This year's winning entry focuses on the way in which soccer players are remunerated at PSL clubs and the ongoing battle to create a fair deal for them by the SA Football Players' Union. As the journalist writes: "In a league with an income of hundred of millions a year, it's obscene that any players earn under R3000 (three thousand rand) a month." Our winning entry this year is from Carlos Amato of Soccer Life
).Cartoonist: Yalo, Sowetan
Cartoons provide socio-political and economic commentary in a visual way. Timing, conceptual clarity and depth of understanding of major events are important criteria. Last year we reflected once again on the tragic events of 16 June 1976 when the youth of South Africa stood up against the apartheid government. Their goal was, among other matters, to fight for freedom of choice. Thirty years on, that freedom is ever present, but not always the responsibility that goes with it. This year's winning entry strikingly juxtaposed the sad realities of 1976 and 2006. It appeared appropriately in The Sowetan
on 15 June. Television Feature: Hazel Friedman of SABC's “Special Assignment,” for her feature “For the Boys.”
The judges congratulated entrants for their creative story ideas, gripping visuals and powerful scripts. They also commended the runners-up, Charlene and Eddie Stanley, for their ground breaking story “Someone's Watching,” which showed how the technology of finding minerals has now been adapted to track down criminals as well as missing people.
The judges said the winning entry highlighted society's and the state's failure to address ongoing issues. “Beautifully conceptualised and filmed, rigorously researched and innovative in its approach, this piece is an indictment on correctional services showing how, despite attempts to curtail serial rapists in prison, there is little will on the parts of wardens or the authorities to implement change.” Television General News: Robyn Smith of e.tv for her feature on “Rape”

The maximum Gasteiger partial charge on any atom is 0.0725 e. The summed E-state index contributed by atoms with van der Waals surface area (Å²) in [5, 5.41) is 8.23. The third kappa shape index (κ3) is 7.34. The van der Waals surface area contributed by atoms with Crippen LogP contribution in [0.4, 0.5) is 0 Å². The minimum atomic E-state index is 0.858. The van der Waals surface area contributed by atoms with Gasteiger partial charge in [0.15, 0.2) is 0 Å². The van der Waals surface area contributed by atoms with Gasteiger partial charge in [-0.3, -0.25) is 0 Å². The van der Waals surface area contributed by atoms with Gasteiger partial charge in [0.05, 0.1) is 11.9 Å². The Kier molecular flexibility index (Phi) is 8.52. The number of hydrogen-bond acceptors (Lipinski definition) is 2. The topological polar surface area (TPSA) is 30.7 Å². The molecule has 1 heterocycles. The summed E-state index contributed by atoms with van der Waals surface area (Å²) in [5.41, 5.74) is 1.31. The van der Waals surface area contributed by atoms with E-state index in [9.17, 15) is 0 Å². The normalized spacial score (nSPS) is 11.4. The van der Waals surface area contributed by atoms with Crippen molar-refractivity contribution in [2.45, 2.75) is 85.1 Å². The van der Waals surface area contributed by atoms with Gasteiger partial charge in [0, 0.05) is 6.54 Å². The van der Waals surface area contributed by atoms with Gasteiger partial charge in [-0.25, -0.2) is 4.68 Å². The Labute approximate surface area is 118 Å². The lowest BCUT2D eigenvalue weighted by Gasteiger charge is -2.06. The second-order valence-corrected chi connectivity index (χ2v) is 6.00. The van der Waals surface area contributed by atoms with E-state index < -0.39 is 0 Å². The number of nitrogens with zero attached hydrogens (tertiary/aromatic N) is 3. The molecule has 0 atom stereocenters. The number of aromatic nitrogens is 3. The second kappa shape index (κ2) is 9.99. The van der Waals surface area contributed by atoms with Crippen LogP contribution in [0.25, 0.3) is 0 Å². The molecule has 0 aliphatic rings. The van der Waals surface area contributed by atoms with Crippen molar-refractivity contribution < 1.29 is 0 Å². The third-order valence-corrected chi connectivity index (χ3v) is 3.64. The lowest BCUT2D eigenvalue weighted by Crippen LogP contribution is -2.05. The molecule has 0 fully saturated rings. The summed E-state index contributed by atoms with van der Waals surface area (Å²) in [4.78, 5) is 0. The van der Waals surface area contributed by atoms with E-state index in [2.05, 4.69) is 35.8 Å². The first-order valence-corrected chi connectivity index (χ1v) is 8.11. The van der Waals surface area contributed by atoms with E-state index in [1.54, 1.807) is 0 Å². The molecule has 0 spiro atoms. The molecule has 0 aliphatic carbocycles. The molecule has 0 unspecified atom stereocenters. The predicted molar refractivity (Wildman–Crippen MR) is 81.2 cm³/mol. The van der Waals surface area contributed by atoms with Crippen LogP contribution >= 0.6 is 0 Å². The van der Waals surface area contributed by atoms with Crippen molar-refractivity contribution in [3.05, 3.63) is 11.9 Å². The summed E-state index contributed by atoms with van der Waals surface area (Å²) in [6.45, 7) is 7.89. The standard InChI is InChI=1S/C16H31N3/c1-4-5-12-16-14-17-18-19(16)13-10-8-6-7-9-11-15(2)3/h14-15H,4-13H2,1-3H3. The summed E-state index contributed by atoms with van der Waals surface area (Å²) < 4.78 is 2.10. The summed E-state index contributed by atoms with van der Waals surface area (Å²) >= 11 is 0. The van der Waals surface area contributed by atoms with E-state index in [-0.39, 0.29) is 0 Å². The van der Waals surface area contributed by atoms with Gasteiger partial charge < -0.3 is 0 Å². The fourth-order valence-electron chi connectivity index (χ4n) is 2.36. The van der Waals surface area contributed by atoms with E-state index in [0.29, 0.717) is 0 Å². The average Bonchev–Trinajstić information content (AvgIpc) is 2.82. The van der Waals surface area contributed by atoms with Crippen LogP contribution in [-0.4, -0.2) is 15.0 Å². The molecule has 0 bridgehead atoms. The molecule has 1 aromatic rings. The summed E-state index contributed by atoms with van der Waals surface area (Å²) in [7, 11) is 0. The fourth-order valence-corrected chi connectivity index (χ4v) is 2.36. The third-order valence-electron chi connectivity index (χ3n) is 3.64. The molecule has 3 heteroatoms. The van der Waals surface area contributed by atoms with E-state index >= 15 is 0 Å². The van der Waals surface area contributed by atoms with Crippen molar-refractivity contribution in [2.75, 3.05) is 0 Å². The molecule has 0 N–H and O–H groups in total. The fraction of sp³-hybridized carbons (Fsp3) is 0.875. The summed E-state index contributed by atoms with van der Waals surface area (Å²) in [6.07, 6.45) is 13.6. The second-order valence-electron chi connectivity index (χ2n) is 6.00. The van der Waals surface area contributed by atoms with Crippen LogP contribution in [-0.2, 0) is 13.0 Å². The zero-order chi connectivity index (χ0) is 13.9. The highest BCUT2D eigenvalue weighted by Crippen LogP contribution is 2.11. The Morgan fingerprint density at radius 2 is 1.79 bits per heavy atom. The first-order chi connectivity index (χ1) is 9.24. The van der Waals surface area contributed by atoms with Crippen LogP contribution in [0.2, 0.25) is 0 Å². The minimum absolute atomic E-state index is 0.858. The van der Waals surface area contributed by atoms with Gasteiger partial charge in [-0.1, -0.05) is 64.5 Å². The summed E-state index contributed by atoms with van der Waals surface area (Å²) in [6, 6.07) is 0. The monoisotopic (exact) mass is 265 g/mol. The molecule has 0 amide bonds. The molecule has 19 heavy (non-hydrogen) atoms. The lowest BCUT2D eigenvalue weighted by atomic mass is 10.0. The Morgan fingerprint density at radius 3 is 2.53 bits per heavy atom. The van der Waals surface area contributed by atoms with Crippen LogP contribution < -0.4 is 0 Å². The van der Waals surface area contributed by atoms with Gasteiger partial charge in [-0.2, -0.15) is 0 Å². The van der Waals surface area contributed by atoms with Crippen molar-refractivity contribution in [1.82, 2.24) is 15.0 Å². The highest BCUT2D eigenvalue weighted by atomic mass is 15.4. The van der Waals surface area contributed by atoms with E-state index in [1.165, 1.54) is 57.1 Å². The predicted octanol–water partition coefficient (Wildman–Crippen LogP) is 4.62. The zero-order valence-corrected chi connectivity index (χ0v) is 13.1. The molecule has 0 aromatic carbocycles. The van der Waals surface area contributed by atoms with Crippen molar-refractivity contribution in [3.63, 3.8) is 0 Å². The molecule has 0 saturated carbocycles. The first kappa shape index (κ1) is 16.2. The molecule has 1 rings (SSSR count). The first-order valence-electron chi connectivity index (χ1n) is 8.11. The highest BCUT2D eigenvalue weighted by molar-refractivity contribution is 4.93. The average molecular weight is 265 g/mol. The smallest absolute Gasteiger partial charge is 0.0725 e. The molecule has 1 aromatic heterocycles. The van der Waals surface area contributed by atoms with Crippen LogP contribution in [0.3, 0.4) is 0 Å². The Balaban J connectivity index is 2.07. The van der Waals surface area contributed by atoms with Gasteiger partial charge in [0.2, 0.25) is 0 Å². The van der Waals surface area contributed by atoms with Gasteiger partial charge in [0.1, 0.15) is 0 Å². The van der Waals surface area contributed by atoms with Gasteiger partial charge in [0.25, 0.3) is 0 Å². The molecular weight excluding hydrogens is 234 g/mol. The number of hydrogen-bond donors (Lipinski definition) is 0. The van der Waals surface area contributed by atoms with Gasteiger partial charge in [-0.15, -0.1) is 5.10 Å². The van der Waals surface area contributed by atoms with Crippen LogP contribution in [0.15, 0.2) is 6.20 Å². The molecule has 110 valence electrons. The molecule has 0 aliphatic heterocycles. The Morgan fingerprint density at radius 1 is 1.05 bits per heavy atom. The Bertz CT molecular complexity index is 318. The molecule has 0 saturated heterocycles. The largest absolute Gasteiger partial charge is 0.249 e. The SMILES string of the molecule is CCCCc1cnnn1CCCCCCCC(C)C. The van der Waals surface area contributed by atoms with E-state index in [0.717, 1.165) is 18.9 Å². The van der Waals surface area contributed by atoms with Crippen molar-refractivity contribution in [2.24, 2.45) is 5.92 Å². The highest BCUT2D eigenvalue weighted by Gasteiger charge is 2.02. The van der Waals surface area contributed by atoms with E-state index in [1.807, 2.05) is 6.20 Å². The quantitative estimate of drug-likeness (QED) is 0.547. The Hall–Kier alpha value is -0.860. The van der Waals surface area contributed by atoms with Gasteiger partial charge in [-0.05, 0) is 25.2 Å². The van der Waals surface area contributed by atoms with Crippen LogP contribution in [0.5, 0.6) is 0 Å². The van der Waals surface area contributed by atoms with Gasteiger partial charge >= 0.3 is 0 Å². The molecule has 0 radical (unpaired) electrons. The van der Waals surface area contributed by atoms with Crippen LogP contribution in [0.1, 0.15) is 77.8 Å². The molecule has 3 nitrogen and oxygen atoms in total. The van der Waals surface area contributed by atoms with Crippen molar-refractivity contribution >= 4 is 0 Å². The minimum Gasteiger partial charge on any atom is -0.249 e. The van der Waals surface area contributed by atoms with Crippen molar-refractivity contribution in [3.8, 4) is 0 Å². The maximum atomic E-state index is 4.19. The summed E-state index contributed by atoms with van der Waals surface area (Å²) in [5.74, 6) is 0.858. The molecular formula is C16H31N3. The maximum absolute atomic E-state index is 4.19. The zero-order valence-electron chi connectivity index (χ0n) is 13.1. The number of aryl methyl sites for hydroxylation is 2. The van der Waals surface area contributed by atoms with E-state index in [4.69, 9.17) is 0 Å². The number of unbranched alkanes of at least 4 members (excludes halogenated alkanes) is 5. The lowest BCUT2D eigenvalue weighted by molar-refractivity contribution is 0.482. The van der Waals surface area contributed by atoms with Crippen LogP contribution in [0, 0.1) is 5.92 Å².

The judges said the entrants provided stories beyond the expected, and honed their talent and creativity in tackling a variety of issues ranging from crime to drugs, culture, weather-change and shark attacks. The winner, however, grappled with the myriad social problems that beset the children of some working class mothers.
“This piece exposed the vulnerability of young children being exploited by the very people who should be protecting them by offering them for sex work. The news value was high, the piece technically proficient and the content well researched and gripping.” Columnist: Paddi Clay of The Herald
In print media, there are two types of columns. One makes readers laugh by writing about people's foibles, dreams and illusions. The second type is serious and mostly about political, economic or social issues. The judges said that the winner tackled her topics in a “humorous, amusing, witty and incisive manner.”Community Media: Mandla Khwela and Sandile Nzama of Ikhwezi Radio
The judges said community media spreads the news about people who are making a difference in communities. The radio shows chronicle stories about people, progress and problems and look for unique insights or perspectives on life in communities. Radio News: Mandy Weiner of Talk Radio 702
The tragic and shocking discovery of a mother who felt something like water flowing down her back only to find that it was her 15-month old baby's blood. The judges said that the journalist gave a “moving yet detailed accounts of the death of Khensani Mitileni in the Joburg CBD shoot-out.”Radio Feature: Mabutho Ngcobo of Health E-News
The judges said that this story on circumcision and the risk of HIV infections was not only very well researched, but it dealt with a subject that affected everyone and told in a manner that effectively drove the point home. The story relayed a “very important message for the country and was communicated in the language understood by multitudes of those at risk of getting infected by the disease.”Photography: Greg Marinovich and James Oatoway, Sunday Times
The judges said the pictures submitted had been of a high quality and it had been difficult for them to come up with a winner. Two entries caught the eye because of a strong visual presentation. According to the judges, both winning entries were well-researched over a period of time and “the depth of understanding of the plight of the subjects told a visual and necessary story that we need to know and understand.”